Inglourious Basterds

Although it is quite late in the year, my ten-best movies of 2009 list is very sparse right now.  There are several factors here, one being that I rarely see movies in the theater any more, or even rentals (kids, jobs, etc.), but a big one is that many of the best films wait until late December or even January to be released.  I have been waiting fairly impatiently for movies like The Road, Up in the Air and Avatar to finally come out so that I can see them and include them.  But as of this moment, my top five would have to be Away We Go, Inglourious Basterds, The Hangover, Harry Potter 6, and Star Trek.  As I mentioned, this will change quite a bit, but it is what it is in mid-December.

I watched Inglourious Basterds for the second time last night, and I have to say, it was even better upon a 2nd viewing.  Absolutely stunning visually, violent, hilarious, of course well-made, great soundtrack (incredible call with the Bowie song!), all the elements you would expect from Tarantino.  But it did three things especially well.  First and foremost, it created immensely watchable characters, some of the best of the last few yearsReally amazing performances from a host of actors.  I can think of at least half a dozen off the top of my head.  Second, I loved all of the long scenes – Tarantino really mastered creating tension in this film.  The tavern scene especially was ridiculous.  Long, and unapologetic, I was on the edge of my seat for all 25 minutes or so.  Third, I really appreciated that it was all about language.  The French spoke French, the German spoke German, the English/Americans spoke English.  And they reveled in that fact, and it played for both quite a few laughs and tense moments.  It also created a sense of realism in a movie that was ultimately fantasy.   Brilliantly done.  A really terrific movie from start to finish, and you don’t even notice its length.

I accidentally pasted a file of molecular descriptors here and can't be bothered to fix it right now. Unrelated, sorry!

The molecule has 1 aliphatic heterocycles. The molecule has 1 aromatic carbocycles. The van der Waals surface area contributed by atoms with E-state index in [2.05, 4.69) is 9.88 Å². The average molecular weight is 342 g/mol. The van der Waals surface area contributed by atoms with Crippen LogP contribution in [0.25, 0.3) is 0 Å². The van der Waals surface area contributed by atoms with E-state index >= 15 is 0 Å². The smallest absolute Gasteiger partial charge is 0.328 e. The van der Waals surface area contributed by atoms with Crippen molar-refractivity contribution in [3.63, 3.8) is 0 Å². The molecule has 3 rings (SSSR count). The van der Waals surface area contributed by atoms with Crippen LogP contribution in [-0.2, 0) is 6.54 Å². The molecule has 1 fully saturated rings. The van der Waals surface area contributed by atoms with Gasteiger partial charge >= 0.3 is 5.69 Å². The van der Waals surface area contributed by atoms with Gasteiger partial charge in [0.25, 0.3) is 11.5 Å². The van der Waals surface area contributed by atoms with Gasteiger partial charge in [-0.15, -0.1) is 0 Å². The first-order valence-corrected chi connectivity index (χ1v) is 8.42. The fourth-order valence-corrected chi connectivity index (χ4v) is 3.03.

That said, it certainly wasn’t a perfect movie, and had one major shortcoming that puts it at #2 for the year (so far).  If you haven’t seen the movie yet, stop reading now.  My one big beef with the film is that ultimately Shoshanna does not exact any measure of revenge on Hans Landa.  In fact, her plan ends up being not necessary in the first place.  Since Landa escapes, and gets credited with ending the war, Shoshanna is a mere forgotten footnote.  Was her character only in there to set up Landa’s?  What did the fire end up doing, really?  Was she merely a plot point used to move the venue of the premiere and lengthen the film?  Landa, the most evil character in the movie aside from the obvious (Hitler, Goebbles), gets very little in terms of come-uppance.  There is little to no retribution or repentance.  He doesn’t get what he deserves.  Shoshanna has endured a great wrong – she had to watch as her family was slaughtered in front of her.  And Tarantino had a chance to have the man responsible for that be in the theater, get what was coming to him, and have Shoshanna single-handedly end the war, and he didn’t take it!  Ultimately, Landa and the Basterds will be credited with it, and Landa gets away, while Shoshanna and her lover must die for something that in the end was redundant.  All of this causes the movie to lack the intellectual and emotional punch that it could have had, and results in it being close to but not quite the movie of the year (so far).


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